Setterington did a great job of focusing on homosexuals during this time, but placing it against the larger backdrop of the Third Reich. For example, Setterington gives the reader some brief information about how Hitler was able to rise to power, including information about World War I and ending with “People wanted jobs and a way out of the miserable lives they were living. They needed something—or someone—to believe in”(p.9). The reader is immediately aware that that someone is Hitler. The reader is also given information about Hitler’s SA and the “Night of the Long Knives,” which ended in SS troops assassinating many members of Hitler’s SA army, including the deputy Ernst Rohm. By placing other background information, I feel that the reader is able to get a much clearer picture of what transpired during those years.
After I read this book, I immediately looked to the bibliography. Because I have been reading so much nonfiction, I find myself looking to the back matter to see the kind of research the author conducted. When I looked at the bibliography, I was immediately a little bit worried. There are only 19 different resources listed in the back. I just finished reading “The President Has Been Shot!” and The Nazi Hunters, both of which had close to 100 different resources listed. I really loved this book, and I wanted it to be historically accurate. I found myself going online, looking at reviews, trying to see if reviewers found it accurate. I discovered that this book was a Kirkus Starred Review. In July 2013, a “Booklist” reviewer said, “Setterington, a librarian, has written an informative, well-researched, and well-documented history of the brutal treatment of homosexuals at the hands of; the Nazis, humanizing his account with stories of survivors who have written about their experiences.” After looking at reviews, I began to feel more at ease about the fact that this was historically accurate and we received by the literary community.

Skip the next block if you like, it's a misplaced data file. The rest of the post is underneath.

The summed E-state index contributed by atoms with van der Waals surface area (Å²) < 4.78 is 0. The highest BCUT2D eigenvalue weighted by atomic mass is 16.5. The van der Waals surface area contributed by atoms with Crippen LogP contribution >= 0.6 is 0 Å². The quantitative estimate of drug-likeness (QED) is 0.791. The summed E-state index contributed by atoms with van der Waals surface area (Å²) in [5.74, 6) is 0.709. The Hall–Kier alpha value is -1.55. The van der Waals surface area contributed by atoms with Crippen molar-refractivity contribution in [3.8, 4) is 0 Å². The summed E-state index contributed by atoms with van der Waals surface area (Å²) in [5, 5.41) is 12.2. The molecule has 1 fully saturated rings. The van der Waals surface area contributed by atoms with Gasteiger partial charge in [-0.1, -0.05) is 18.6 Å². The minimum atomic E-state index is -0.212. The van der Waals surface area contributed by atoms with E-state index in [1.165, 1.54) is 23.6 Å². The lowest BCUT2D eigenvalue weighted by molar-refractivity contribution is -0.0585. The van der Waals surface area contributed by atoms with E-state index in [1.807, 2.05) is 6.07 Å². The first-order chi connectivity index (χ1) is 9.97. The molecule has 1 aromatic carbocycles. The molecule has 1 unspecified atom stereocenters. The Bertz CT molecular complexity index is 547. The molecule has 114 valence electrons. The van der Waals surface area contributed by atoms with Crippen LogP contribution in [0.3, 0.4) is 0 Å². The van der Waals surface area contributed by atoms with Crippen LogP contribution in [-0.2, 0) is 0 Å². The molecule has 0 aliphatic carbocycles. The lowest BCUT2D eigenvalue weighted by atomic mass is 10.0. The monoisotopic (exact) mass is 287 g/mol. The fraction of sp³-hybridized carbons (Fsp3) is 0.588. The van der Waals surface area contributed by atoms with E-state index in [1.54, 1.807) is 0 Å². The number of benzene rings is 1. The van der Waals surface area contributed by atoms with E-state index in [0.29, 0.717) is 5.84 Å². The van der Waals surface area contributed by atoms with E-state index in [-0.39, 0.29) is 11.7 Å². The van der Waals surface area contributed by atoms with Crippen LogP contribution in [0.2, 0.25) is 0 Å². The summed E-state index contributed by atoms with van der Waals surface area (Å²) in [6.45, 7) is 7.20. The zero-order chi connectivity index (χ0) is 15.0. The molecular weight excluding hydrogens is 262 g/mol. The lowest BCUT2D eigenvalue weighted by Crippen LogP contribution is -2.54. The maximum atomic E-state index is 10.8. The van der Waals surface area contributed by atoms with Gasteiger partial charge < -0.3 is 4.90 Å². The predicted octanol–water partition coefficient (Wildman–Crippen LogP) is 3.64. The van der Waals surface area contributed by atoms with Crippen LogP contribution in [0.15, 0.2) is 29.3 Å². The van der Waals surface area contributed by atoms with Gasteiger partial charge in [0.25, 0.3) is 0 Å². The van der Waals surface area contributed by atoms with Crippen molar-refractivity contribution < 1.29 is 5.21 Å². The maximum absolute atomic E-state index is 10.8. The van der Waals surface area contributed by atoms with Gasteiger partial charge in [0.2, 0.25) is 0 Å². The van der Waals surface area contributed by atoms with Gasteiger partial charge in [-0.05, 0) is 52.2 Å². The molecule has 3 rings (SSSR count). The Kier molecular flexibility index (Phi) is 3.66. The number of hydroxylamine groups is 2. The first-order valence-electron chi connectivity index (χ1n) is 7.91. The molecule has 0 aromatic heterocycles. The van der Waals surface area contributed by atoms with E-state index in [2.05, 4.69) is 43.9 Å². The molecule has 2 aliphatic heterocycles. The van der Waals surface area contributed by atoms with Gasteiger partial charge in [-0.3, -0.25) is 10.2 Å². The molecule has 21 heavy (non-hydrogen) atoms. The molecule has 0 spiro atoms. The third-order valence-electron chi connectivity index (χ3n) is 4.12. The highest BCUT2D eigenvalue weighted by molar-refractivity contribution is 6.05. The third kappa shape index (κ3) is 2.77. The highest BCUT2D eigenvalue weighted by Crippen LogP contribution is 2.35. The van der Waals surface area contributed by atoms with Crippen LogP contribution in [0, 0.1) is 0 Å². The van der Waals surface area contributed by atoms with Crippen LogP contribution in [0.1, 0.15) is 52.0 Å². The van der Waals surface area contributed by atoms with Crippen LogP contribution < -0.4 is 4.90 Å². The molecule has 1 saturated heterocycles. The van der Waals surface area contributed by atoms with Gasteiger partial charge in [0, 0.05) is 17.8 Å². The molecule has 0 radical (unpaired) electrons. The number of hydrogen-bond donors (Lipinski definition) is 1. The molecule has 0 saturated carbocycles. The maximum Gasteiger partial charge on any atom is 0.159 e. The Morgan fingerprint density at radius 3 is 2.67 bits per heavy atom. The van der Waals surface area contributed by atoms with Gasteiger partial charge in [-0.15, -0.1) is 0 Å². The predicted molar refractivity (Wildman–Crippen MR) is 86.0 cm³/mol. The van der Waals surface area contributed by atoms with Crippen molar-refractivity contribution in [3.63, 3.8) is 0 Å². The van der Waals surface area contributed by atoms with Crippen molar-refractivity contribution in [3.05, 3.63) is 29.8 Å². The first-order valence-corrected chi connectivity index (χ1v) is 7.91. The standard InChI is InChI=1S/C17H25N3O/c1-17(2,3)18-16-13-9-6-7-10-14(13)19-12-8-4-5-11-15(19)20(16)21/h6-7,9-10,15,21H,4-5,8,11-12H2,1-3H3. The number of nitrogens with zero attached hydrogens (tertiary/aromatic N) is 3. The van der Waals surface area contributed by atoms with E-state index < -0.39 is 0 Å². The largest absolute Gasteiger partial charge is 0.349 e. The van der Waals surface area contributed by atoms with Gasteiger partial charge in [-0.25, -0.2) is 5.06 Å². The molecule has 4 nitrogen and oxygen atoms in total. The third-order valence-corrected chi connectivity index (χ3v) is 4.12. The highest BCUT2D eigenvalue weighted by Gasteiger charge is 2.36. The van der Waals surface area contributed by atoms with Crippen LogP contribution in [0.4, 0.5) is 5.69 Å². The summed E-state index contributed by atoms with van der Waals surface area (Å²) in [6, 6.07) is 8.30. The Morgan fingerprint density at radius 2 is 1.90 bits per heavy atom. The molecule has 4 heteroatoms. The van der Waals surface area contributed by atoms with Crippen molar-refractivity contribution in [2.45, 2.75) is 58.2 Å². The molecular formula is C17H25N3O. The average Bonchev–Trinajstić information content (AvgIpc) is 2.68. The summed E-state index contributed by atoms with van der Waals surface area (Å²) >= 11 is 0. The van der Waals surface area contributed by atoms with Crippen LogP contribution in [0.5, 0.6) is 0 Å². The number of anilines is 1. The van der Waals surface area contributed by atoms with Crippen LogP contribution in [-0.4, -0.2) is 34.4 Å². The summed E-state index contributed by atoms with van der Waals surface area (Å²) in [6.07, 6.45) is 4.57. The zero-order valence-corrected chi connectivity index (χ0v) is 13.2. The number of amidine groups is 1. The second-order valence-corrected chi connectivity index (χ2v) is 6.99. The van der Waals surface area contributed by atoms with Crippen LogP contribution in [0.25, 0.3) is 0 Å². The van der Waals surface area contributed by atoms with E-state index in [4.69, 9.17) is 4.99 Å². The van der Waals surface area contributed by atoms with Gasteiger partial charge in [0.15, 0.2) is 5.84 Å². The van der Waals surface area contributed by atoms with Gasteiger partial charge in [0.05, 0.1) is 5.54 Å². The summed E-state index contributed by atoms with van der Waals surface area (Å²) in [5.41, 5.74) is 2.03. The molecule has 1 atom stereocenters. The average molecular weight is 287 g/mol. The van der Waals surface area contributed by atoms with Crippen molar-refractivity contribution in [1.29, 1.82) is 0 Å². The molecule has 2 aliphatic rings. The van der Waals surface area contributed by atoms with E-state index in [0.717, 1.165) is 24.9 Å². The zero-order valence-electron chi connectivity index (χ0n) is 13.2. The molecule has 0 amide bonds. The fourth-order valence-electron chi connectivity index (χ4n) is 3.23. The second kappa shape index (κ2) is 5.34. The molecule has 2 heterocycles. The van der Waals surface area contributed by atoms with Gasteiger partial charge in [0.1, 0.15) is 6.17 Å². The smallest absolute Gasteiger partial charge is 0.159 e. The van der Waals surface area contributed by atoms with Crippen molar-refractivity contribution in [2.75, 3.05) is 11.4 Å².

If it is accurate, and the reviewers all agree that it is, then why so few resources? After all, this book was a 2014 StonewallHonor, given by the American Library Association for, “exceptional merit relating to the gay/lesbian/bisexual/transgender experience.” As I pondered over the lack of resources, I thought about Ken Setterington’s entire message—these people were not given a voice. He doesn’t have as many resources about the gay experience because they simply don’t exist. It took thirty years for anybody to listen to the experiences of these people and not call them criminals. I did an Amazon search for “Homosexuals and Holocaust” and was returned with 112 results. I then did an Amazon search for “John F. Kennedy,” the subject of the last book I read. I was given 86,814 results. There just does not exist a large cannon of literature about the homosexual experience during the Holocaust. Because of this, Branded by the Pink Triangle becomes even more important, and not just for its intended young adult audience. This books is an important one that will hopefully open the gate on research into the experience of these victims.
I think because there is so little information about this time, Ken Setterington relies heavily on personal testimony. Personally, I think that it is great, because it gives a voice to individual people who were silenced. I hope that somehow, despite all the time that has passed, more stories like this come forth. Each chapter tells the story of a man who was homosexual and was persecuted during that time. I won’t ruin the book and tell you about every man, but I will summarize one story for you. Rudolph Brazda was born in Germany and was fully aware of the fact that homosexuality was illegal in his country. He also knew, though, that it was rarely enforced. He was able to live in relative freedom, and was able to eventually live with his partner Werner until Hitler rose to power. Werner joined the military, and both he and Rudolph were eventually arrested. In 1938, Rudolph was sent to Buchenwald, where he somehow managed to survive until it was liberated in 1945. He spent 7 years in a concentration camp. He never saw Werner again. Rudolph’s story is but one story of many, but it is one that I am glad was told.
Using these personal histories and the background information about Nazi Germany, Ken Setterington has written an important book for young people to read. I feel that in the upcoming years, this book will be a part of the cannon of literature used to teach the Holocaust, because it is as close to comprehensive as we will possibly ever have about the homosexual experience. It is important for all sides of the story to be told, and Ken Setterington has done that. The awareness that he brings to these events is wonderful. His conclusion in the chapter entitled “It Gets Better,” reminds us that there are still places were homosexuals can be killed simply for loving someone of the same sex. He ends hopeful, though, even referencing the “It Gets Better” campaign that is showing support for the LGBT youth today. I am so thankful that I read this book and brought an awareness to my own mind, and I hope that the trend towards awareness and acceptance grows in our world.